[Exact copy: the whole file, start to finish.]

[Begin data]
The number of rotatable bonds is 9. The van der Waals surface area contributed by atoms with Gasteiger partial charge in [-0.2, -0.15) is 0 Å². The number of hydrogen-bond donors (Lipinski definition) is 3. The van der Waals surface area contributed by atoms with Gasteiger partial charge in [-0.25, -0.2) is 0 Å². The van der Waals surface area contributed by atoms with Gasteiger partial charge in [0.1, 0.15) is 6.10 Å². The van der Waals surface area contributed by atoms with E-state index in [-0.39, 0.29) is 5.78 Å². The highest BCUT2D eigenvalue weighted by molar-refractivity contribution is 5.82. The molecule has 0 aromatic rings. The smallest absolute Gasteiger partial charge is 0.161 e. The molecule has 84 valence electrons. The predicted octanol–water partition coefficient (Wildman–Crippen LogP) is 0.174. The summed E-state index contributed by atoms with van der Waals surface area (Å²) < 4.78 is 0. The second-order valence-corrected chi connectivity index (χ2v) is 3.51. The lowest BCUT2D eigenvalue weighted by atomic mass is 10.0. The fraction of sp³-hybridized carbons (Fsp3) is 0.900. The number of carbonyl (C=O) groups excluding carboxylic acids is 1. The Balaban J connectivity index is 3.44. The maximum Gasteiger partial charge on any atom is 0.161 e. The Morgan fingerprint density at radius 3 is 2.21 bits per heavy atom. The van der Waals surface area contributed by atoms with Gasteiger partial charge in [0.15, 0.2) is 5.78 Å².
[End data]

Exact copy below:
The number of rotatable bonds is 9. The van der Waals surface area contributed by atoms with Gasteiger partial charge in [-0.2, -0.15) is 0 Å². The number of hydrogen-bond donors (Lipinski definition) is 3. The van der Waals surface area contributed by atoms with Gasteiger partial charge in [-0.25, -0.2) is 0 Å². The van der Waals surface area contributed by atoms with Gasteiger partial charge in [0.1, 0.15) is 6.10 Å². The van der Waals surface area contributed by atoms with E-state index in [-0.39, 0.29) is 5.78 Å². The highest BCUT2D eigenvalue weighted by molar-refractivity contribution is 5.82. The molecule has 0 aromatic rings. The smallest absolute Gasteiger partial charge is 0.161 e. The molecule has 84 valence electrons. The predicted octanol–water partition coefficient (Wildman–Crippen LogP) is 0.174. The summed E-state index contributed by atoms with van der Waals surface area (Å²) < 4.78 is 0. The second-order valence-corrected chi connectivity index (χ2v) is 3.51. The lowest BCUT2D eigenvalue weighted by atomic mass is 10.0. The fraction of sp³-hybridized carbons (Fsp3) is 0.900. The number of carbonyl (C=O) groups excluding carboxylic acids is 1. The Balaban J connectivity index is 3.44. The maximum Gasteiger partial charge on any atom is 0.161 e. The Morgan fingerprint density at radius 3 is 2.21 bits per heavy atom. The van der Waals surface area contributed by atoms with Gasteiger partial charge in [0.15, 0.2) is 5.78 Å².